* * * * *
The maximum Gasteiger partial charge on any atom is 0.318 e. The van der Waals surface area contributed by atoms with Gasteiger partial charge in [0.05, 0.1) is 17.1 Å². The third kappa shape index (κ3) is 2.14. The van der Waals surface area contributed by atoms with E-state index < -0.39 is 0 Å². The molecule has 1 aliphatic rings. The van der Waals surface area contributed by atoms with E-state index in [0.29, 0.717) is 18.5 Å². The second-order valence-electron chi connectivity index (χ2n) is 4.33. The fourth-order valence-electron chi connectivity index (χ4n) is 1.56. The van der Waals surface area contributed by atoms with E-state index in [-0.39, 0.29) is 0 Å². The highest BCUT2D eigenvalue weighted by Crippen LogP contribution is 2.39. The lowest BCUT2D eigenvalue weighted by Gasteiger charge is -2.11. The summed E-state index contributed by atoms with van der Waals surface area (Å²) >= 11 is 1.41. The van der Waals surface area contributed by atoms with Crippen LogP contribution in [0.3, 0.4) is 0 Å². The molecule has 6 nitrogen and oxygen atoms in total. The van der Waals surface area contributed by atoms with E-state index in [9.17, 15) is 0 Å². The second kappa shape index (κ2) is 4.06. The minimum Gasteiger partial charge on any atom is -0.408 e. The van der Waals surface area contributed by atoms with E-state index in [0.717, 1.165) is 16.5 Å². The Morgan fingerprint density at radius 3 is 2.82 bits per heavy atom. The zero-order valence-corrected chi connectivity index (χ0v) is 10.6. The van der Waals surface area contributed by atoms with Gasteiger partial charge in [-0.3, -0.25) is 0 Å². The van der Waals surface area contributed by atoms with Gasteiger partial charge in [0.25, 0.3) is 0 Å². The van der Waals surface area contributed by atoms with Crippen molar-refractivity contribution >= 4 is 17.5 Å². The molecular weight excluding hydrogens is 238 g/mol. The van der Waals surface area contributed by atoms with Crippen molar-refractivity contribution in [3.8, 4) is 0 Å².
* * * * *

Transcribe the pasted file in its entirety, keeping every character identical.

The maximum Gasteiger partial charge on any atom is 0.318 e. The van der Waals surface area contributed by atoms with Gasteiger partial charge in [0.05, 0.1) is 17.1 Å². The third kappa shape index (κ3) is 2.14. The van der Waals surface area contributed by atoms with E-state index < -0.39 is 0 Å². The molecule has 1 aliphatic rings. The van der Waals surface area contributed by atoms with E-state index in [0.29, 0.717) is 18.5 Å². The second-order valence-electron chi connectivity index (χ2n) is 4.33. The fourth-order valence-electron chi connectivity index (χ4n) is 1.56. The van der Waals surface area contributed by atoms with E-state index in [-0.39, 0.29) is 0 Å². The highest BCUT2D eigenvalue weighted by Crippen LogP contribution is 2.39. The lowest BCUT2D eigenvalue weighted by Gasteiger charge is -2.11. The summed E-state index contributed by atoms with van der Waals surface area (Å²) >= 11 is 1.41. The van der Waals surface area contributed by atoms with Crippen LogP contribution in [0.3, 0.4) is 0 Å². The molecule has 6 nitrogen and oxygen atoms in total. The van der Waals surface area contributed by atoms with E-state index in [9.17, 15) is 0 Å². The second kappa shape index (κ2) is 4.06. The minimum Gasteiger partial charge on any atom is -0.408 e. The van der Waals surface area contributed by atoms with E-state index in [0.717, 1.165) is 16.5 Å². The Morgan fingerprint density at radius 3 is 2.82 bits per heavy atom. The zero-order valence-corrected chi connectivity index (χ0v) is 10.6. The van der Waals surface area contributed by atoms with Gasteiger partial charge in [-0.3, -0.25) is 0 Å². The van der Waals surface area contributed by atoms with Gasteiger partial charge in [0.25, 0.3) is 0 Å². The van der Waals surface area contributed by atoms with Crippen molar-refractivity contribution >= 4 is 17.5 Å². The molecular weight excluding hydrogens is 238 g/mol. The van der Waals surface area contributed by atoms with Crippen molar-refractivity contribution in [3.8, 4) is 0 Å².